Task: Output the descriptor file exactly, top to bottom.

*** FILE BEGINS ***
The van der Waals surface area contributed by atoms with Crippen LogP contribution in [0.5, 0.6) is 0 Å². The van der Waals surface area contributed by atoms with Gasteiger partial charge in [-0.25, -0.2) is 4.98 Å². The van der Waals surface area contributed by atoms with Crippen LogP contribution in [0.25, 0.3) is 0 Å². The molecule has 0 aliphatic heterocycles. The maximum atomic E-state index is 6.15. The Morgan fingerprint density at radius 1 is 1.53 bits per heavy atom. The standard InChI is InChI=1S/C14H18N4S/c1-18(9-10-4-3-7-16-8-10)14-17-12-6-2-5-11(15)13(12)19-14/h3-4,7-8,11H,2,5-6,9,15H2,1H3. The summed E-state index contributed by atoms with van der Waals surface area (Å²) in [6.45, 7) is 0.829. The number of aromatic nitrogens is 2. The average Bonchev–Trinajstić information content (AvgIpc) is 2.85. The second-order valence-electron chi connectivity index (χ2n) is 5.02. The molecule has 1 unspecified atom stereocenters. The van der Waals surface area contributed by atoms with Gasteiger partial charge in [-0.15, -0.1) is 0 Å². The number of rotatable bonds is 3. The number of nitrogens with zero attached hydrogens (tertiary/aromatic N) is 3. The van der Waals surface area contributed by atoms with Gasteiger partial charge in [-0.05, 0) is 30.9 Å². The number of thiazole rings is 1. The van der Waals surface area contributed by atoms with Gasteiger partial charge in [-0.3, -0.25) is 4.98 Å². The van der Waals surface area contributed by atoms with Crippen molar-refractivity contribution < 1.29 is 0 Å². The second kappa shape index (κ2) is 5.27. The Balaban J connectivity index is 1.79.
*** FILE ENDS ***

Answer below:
The van der Waals surface area contributed by atoms with Crippen LogP contribution in [0.5, 0.6) is 0 Å². The van der Waals surface area contributed by atoms with Gasteiger partial charge in [-0.25, -0.2) is 4.98 Å². The van der Waals surface area contributed by atoms with Crippen LogP contribution in [0.25, 0.3) is 0 Å². The molecule has 0 aliphatic heterocycles. The maximum atomic E-state index is 6.15. The Morgan fingerprint density at radius 1 is 1.53 bits per heavy atom. The standard InChI is InChI=1S/C14H18N4S/c1-18(9-10-4-3-7-16-8-10)14-17-12-6-2-5-11(15)13(12)19-14/h3-4,7-8,11H,2,5-6,9,15H2,1H3. The summed E-state index contributed by atoms with van der Waals surface area (Å²) in [6.45, 7) is 0.829. The number of aromatic nitrogens is 2. The average Bonchev–Trinajstić information content (AvgIpc) is 2.85. The second-order valence-electron chi connectivity index (χ2n) is 5.02. The molecule has 1 unspecified atom stereocenters. The van der Waals surface area contributed by atoms with Gasteiger partial charge in [-0.15, -0.1) is 0 Å². The number of rotatable bonds is 3. The number of nitrogens with zero attached hydrogens (tertiary/aromatic N) is 3. The van der Waals surface area contributed by atoms with Gasteiger partial charge in [-0.05, 0) is 30.9 Å². The number of thiazole rings is 1. The van der Waals surface area contributed by atoms with Gasteiger partial charge in [-0.3, -0.25) is 4.98 Å². The van der Waals surface area contributed by atoms with Crippen molar-refractivity contribution < 1.29 is 0 Å². The second kappa shape index (κ2) is 5.27. The Balaban J connectivity index is 1.79.